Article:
Diabetes in Our Canine Companions

posted: by: Emily Plodzik, DVM Tags: "Clinic Specials" "News" 

So we know from the post about our cat companions and diabetes that cats and dogs can both develop diabetes, but they develop a different type of diabetes mellitus.  Cats typically develop type 2 diabetes that can be reversible while our canine companions typically will have type 1 diabetes.  This type 1 diabetes is also known as insulin dependent diabetes due to a permanent insulin insufficiency.  This happens because the immune system for some reason destroys the cells in the pancreas responsible for secreting insulin. 

Unfortunately for our canine companions with type 1 diabetes, this means that there will always be a need for insulin supplementation in order to control diabetic symptoms from developing in our canine companions.  There are many different insulin types to consider and your veterinarian will help guide which insulin type is best for your furry companion.

Symptoms of diabetes in our canine companions remain similar to those of our feline friends as well.  We see them develop an increase in thirst, urination and appetite while at the same time showing signs of weight loss, decreased energy levels and a dry dull hair coat that appears ungroomed.  Sometimes we also see abdominal pain, dehydration and even abdominal distention with diabetes as well. Cataracts may also develop secondary to diabetes in our canine companions and seem to develop suddenly. 

Diagnosis of diabetes mellitus is by bloodwork (showing signs of elevated glucose levels) and a urine sample.  Glucose in the urine develops once blood glucose levels exceed the kidney’s threshold and protein can also be seen in the urine as well.  A recommendation for urine culture and sensitivity will likely be made once diabetes is confirmed in our canine companions as we know that diabetic dogs are likely to have a urinary tract infection that may not show on a normal urinalysis.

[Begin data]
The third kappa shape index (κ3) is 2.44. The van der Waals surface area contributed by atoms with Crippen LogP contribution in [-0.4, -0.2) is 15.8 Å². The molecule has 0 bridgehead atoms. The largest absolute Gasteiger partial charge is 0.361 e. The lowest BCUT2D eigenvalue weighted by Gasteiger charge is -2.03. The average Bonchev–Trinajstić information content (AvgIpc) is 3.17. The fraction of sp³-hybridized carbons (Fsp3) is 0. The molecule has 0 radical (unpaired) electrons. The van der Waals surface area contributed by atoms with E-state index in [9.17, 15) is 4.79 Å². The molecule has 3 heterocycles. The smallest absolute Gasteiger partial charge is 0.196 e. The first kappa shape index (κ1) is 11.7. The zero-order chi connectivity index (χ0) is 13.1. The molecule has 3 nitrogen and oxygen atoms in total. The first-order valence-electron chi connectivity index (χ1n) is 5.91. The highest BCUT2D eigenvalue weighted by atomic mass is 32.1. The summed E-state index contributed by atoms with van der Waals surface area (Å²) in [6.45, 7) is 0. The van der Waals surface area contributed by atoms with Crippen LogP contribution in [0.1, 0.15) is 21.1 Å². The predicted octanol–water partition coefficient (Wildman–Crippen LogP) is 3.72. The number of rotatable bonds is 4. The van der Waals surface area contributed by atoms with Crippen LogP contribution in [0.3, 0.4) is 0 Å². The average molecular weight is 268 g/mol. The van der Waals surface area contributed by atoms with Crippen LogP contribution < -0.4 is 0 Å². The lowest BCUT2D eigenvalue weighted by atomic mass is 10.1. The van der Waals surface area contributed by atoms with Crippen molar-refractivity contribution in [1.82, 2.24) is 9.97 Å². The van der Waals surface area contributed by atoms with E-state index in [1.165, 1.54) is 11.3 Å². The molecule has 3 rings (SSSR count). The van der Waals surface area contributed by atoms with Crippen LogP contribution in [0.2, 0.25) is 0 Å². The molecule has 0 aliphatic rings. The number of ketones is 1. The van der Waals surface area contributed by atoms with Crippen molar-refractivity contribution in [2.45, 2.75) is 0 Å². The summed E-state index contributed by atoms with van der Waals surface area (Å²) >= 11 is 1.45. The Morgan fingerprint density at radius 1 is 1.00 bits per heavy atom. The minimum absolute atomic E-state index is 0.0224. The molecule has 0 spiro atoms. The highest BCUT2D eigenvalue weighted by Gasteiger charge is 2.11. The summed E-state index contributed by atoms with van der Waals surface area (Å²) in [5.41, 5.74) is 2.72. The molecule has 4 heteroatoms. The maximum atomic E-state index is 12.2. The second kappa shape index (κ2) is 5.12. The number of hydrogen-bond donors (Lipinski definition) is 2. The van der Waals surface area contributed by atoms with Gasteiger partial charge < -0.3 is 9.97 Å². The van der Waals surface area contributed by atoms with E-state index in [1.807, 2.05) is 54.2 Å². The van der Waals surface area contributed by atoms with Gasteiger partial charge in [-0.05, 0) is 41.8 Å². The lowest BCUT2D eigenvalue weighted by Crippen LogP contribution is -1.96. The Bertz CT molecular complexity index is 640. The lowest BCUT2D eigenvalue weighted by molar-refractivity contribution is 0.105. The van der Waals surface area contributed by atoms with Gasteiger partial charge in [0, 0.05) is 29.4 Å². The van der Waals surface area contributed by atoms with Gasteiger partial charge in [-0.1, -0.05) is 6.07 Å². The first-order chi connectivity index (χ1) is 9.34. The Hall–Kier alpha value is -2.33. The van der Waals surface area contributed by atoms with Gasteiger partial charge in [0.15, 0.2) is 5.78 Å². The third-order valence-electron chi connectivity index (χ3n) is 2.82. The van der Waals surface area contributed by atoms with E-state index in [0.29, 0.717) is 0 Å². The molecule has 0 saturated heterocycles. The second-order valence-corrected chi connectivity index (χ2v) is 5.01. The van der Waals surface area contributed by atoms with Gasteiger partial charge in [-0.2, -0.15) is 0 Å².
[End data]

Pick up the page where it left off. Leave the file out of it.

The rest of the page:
Chronic pancreatitis in dogs can lead to diabetes in dogs due to an accumulation of damage to insulin secreting beta cells and alpha cells.  It is estimated that around a quarter of canine cases of diabetes may be due to chronic pancreatitis.  We also know that lipemia (having high fat diets) and obesity can trigger pancreatitis and thus promote the development of diabetes mellitus.  Genetics may also play a role in canine diabetes.  Some of the breeds commonly known to develop diabetes include Poodles, Keeshonds, Alaskan Malamutes, Finnish Spitz, Miniature Schnauzers, Samoyeds, Cairn Terrier, bichon frises, Tibetan terriers, pugs, Yorkshire terriers, Labrador retrievers, and Australian terriers.  Exposure to increased level of progesterone during pregnancy and exposure to high levels of growth hormone and cortisol can also lead to diabetes in dogs as well.  

Monitoring of our diabetic canine companions is essential and recommend at least every 3 months once a dose of insulin is found to help control signs of diabetes and rechecking bloodwork, urinalysis and urine culture and sensitivity are recommended about every 6 months as well. 

Prognosis for our diabetic canine companions is typically good with proper monitoring and insulin administration.  Due to the necessary financial commitment with chronic insulin administration along with the serial monitoring, it is essential to be in close communication with your veterinarian.  Here at Shaver Road Animal we can help create a treatment plan tailored to help give your canine companion access to a good quality of life while maintaining that human-animal bond that we all aim to protect.